Learning How to Say No.

My responsibility is not to the ordinary, or the timely. It does not include mustard, or teeth... My loyalty is to the inner vision, whenever and howsoever it may arrive. If I have a meeting with you at three o’clock, rejoice if I am late. Rejoice even more if I do not arrive at all.
— Mary Oliver

I used to joke that the four most difficult words in the world were: Yes, No, Hello and Goodbye. I think I said it jokingly because it’s easier to take in that way. I thought I would start today with the first two and tackle the second two in a day or two.

Yes and No. They go together. These words are the lynchpins of decisions and commitments. These two words decide more about your time and how you will spend your days than any other words in your vocabulary. I have done many workshops with groups on ‘How to say, “No”’ and “How to Prioritize (make lists of things that you say yes and no to) and I can say that learning to say Yes and learning to say No is a lifelong skill. You think you have it and you have to relearn it again.

One of the things that I have noticed is that Yes is often seen as ‘good’ and it is the word where people get a helper’s high of ‘aren’t I wonderful for saying Yes to that?!’ Yes can be downright addictive. Good, helpful, kind people say Yes. Capable, competent and hard-working people say Yes. I want to be good, helpful, kind, capable, competent and hardworking, so of course I will say Yes! “Sure I’ll make homemade Ukrainian eggs for the first grade fair!” “Yes, of course I can go over that report before I leave.” “Yes, I can be on your board (committee, program, team).”

The problem isn’t that we say Yes. The problem is that we believe Yes and No are separate states. We believe we get equal numbers of both of them. We forget that every single time we say Yes we are also saying No. If I say Yes to your request, then I am automatically saying No to what I might have done with that time, or the flexibility I might have had. There is no right or wrong here. It is just a statement of fact. If I join your committee that meets every other Tuesday night, then I am saying No to whatever else I might have been doing every other Tuesday night.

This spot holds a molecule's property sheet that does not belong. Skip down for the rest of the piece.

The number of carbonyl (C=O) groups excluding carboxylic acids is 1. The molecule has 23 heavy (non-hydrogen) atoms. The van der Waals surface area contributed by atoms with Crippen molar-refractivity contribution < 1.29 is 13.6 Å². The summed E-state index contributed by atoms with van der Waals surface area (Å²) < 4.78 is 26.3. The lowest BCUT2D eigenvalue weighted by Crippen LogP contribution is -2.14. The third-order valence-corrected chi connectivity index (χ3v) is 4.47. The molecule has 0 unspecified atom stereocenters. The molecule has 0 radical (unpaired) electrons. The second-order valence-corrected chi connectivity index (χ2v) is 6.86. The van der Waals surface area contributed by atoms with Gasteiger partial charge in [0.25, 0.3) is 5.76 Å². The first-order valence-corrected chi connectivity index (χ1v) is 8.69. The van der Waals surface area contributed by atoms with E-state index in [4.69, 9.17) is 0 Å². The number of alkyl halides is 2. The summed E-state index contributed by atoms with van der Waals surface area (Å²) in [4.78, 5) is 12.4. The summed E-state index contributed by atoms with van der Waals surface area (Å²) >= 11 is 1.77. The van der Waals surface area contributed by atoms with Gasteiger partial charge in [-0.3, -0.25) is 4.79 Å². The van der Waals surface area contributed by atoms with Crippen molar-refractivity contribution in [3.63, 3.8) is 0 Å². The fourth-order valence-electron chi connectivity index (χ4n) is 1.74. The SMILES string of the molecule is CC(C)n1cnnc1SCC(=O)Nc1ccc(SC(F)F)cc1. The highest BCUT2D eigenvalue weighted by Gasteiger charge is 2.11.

It is what I call the invisible No behind every Yes that gets us in trouble. Because we are mostly good at saying Yes to other people and No to ourselves and this imbalance builds up until there’s an internal revolt or all-out burnout. I have worked with so many people who say that they have no time for themselves. When they talk about making changes in their lives they feel stuck because they have said Yes to so many things that they are now committed to there is no time for a Yes for themselves . All the Yes’s belong to others, all the No’s belong to me.

No gets a bad reputation. I believe that because No is the trademark of the toddler “No!!” we see No as immature. We see No as just one small step beneath a tantrum. We see No as a form of aggression—as the beginning of a fight. Yes is a word that helps us feel close to someone. Yes helps us bond with them, it says ‘I’m with you.’ But No, not so much. No says, "Sorry, I’m with me and you are on your own with that." No is a reminder that we are separate—which we all are anyway—but No wrecks the illusion Yes so nicely creates.

But there really is a mature No. A No said with the intention of realistically assessing the situation and the resources. A mature No doesn’t negate the wish, the ‘I would love to be able to do that’ but it recognizes that if I did say Yes, I would be over my limit somewhere. A mature No recognizes that while I would love to be seen as the most helpful person on the planet by saying Yes, I need to say No so that I keep my life on track right now.